The Jakarta Post
The options are growing limited for Suez Environment, as the Jakarta administration is demanding a contract renegotiation before the French-based utility company ditches water firm PT PAM Lyonnaise Jaya (Palyja).
A move from Suez Environment to sell its 51 percent stake in Palyja to Manila Water South Asia, a subsidiary of Philippines-based Manila Water, has been put on hold pending approvals from city-owned water firm PT PAM Jaya and the administration.
The remaining 49 percent in Palyja is owned by PT Astratel Nusantara, a subsidiary of automotive giant PT Astra International.
Jakarta Deputy Governor Basuki 'Ahok' Tjahaja Purnama has offered Suez Environment limited options, as the firm has been reluctant to include a city-owned enterprise in its business as requested by the administration.
'I told them, I'm not going to approve their move to sell their stake to Manila because they didn't want to revise the contract. I said no renegotiation means no negotiation at all,' he said after the meeting.
Ahok referred to the contract between PAM Jaya and Palyja that stipulates that water bill revenue must cover all operational costs, including investment.
The contract, deemed unfair by activists and the administration, has kept the city deep in debt with a dual financing scheme that differentiates between the price PAM Jaya pays operators to supply water to households and prices charged to customers, allowing the firm to book huge profits by overcharging customers.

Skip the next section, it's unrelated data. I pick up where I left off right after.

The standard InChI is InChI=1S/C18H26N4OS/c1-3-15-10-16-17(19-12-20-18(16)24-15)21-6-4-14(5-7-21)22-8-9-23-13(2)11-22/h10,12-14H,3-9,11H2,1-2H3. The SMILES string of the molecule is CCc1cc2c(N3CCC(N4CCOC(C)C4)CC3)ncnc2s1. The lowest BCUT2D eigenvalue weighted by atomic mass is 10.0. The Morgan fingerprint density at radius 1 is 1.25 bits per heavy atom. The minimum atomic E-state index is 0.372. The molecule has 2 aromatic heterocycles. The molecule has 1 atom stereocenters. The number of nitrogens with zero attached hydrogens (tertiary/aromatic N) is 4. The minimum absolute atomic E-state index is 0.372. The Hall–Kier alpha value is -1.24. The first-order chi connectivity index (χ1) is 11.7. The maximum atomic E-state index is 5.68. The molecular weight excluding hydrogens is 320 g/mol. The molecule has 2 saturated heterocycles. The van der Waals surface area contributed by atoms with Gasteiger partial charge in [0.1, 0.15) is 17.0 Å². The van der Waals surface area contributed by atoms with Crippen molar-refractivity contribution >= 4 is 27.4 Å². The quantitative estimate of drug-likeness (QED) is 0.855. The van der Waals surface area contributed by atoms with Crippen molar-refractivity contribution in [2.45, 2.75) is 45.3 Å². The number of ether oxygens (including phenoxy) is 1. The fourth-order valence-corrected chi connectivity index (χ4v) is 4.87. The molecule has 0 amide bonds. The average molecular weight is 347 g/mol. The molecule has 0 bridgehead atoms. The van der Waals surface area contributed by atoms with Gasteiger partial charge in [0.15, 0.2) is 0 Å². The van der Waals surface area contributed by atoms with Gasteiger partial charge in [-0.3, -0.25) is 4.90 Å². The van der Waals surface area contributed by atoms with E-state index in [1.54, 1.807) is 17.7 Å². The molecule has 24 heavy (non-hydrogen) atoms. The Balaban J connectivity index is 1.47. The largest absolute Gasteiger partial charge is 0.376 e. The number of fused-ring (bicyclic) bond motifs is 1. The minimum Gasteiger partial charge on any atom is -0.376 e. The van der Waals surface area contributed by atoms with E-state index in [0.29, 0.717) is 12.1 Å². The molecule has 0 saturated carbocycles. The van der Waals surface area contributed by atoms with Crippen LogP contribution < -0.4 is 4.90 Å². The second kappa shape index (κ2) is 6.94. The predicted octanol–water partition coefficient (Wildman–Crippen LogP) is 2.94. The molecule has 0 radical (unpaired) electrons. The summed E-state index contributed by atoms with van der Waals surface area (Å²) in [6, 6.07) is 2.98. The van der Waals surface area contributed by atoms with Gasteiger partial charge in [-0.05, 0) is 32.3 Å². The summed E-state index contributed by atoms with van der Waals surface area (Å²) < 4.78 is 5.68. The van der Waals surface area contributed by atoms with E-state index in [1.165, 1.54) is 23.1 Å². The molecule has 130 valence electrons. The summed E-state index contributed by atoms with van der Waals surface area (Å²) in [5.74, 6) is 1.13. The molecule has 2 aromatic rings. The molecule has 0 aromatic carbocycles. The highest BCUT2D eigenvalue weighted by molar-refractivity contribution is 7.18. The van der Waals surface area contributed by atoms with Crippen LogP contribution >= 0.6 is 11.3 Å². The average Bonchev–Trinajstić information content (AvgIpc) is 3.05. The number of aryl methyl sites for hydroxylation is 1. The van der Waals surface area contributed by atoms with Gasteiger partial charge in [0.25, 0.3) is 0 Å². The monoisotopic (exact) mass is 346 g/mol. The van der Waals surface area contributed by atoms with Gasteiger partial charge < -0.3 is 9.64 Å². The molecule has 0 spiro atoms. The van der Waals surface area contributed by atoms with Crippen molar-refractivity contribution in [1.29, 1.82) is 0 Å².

'If they refuse, I will bring this to the arbitration court in Singapore. The last option is that the city administration will just take over the company,' Ahok said.
According to the deputy governor, Suez Environment expressed willingness to consider a renegotiation.
He said that he had asked the assistant to the Jakarta administration secretary for finance, Hasan Basri, to lead the discussions. 'If this fails, I'll go with the other options.'
Among clauses the administration wants to renegotiate are those on water loss rates and the internal rate of return (IRR), which was set at 22 percent.
At that IRR, PAM Jaya and the Jakarta administration would owe Palyja, which serves the western side of the city, and PT Aetra Air Jakarta (Aetra), which serves the city's eastern half, Rp 18.2 trillion (US$1.87 billion) if the contracts continue until their scheduled expiration date in 2022.
In 2011, Jakarta's Financial Development Comptroller recommended that the profits be capped at 14.8 percent.
Hasan said the Palyja acquisition and the contract renegotiations were separate issues. 'They are two different things being done simultaneously that are related to each other. It's like talking about the chicken or egg.'
Palyja has provided clean water and services to West Jakarta since February 1998 under a 25-year agreement with PAM Jaya.
Palyja spokeswoman Meyritha Maryanie said that she could not say when the negotiations would be completed. 'We hope we can draw things to a conclusion soon.'
Meyritha said that the company had reduced its water loss rate (NRW) to 37.9 percent in 2012, down from 60 percent in 1998.
Meanwhile, PT Aetra has agreed to renegotiate its contract, and expects the process to be complete by May. Among the changes include stipulations that Aetra will not increase water rates until the end of the contract in 2022. Both firms have reportedly agreed to set a new IRR, which was undisclosed.